2. Michael Jung says

    Really good analysis and explanation. Plus it will take a while till consumption ticks up. All that private debt (to pay down), the return of a positive savings rate in America, and the prolonged high unemployment rate while the economy itself restructures/shuffles around resources – takes time. I think we can’t see a real positive outlook for ‘the people of America’ till the end of 2010. Its long from over.

    1. Edward Harrison says

      michael, good to hear from you in the comments! What you say about no positive outlook until the end of 2010 rings true. The technical recovery is (probably) here now but we won’t get back to where we were when the recession began in Dec 2007 for a long while. So, it’s not going to feel good for a while.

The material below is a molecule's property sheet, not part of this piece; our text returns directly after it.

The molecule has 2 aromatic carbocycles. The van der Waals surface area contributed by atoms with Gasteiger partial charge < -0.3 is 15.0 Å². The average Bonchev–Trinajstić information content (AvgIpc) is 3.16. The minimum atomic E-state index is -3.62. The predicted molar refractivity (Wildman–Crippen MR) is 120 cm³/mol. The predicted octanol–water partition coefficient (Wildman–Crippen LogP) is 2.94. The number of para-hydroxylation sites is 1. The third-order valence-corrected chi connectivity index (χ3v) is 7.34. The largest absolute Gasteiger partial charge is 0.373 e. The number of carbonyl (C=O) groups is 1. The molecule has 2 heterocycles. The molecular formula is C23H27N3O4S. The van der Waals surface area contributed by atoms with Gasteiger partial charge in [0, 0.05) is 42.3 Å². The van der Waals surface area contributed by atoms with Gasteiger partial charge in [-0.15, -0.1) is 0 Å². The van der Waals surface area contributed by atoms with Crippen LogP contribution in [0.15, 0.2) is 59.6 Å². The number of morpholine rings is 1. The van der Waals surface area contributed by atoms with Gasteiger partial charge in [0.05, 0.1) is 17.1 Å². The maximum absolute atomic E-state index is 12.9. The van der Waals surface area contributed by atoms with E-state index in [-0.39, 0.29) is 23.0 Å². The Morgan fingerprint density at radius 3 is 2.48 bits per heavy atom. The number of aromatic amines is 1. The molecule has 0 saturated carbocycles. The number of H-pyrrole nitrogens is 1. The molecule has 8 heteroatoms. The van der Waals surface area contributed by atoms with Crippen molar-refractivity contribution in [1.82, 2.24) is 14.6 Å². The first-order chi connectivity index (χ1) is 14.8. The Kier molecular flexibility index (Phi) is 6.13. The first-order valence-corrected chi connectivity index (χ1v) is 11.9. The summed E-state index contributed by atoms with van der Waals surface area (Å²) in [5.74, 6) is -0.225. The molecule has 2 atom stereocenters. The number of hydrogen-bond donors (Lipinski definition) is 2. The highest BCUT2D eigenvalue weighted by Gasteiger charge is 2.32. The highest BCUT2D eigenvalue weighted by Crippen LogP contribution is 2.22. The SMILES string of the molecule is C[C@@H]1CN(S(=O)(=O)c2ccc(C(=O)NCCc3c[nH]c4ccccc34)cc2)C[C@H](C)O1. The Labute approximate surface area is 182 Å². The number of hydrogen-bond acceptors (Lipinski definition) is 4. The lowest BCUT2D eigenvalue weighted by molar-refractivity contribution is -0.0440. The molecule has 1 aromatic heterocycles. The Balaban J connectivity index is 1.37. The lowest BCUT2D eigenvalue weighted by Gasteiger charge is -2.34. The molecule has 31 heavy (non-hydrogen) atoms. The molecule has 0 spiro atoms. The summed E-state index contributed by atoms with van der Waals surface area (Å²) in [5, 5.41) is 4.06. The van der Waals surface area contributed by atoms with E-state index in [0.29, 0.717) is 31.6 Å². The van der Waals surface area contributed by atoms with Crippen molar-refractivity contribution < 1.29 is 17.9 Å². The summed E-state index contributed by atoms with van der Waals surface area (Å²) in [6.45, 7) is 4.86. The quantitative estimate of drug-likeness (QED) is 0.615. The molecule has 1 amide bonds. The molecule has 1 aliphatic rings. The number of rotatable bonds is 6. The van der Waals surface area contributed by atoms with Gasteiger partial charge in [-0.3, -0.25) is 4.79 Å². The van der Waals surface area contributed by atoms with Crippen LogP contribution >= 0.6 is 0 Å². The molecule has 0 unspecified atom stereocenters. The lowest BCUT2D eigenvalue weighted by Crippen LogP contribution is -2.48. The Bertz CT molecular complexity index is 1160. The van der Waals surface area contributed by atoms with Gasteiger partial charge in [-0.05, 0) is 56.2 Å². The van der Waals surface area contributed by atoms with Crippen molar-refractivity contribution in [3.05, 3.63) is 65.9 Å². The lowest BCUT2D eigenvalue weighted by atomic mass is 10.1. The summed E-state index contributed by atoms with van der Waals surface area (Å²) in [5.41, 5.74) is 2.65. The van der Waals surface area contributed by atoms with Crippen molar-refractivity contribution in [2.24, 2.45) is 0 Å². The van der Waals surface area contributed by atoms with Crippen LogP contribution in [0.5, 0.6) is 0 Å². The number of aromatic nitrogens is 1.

But, you know, even Ben Bernanke is saying this now. And the contrarian in me gets nervous when everyone is piling into the same trade.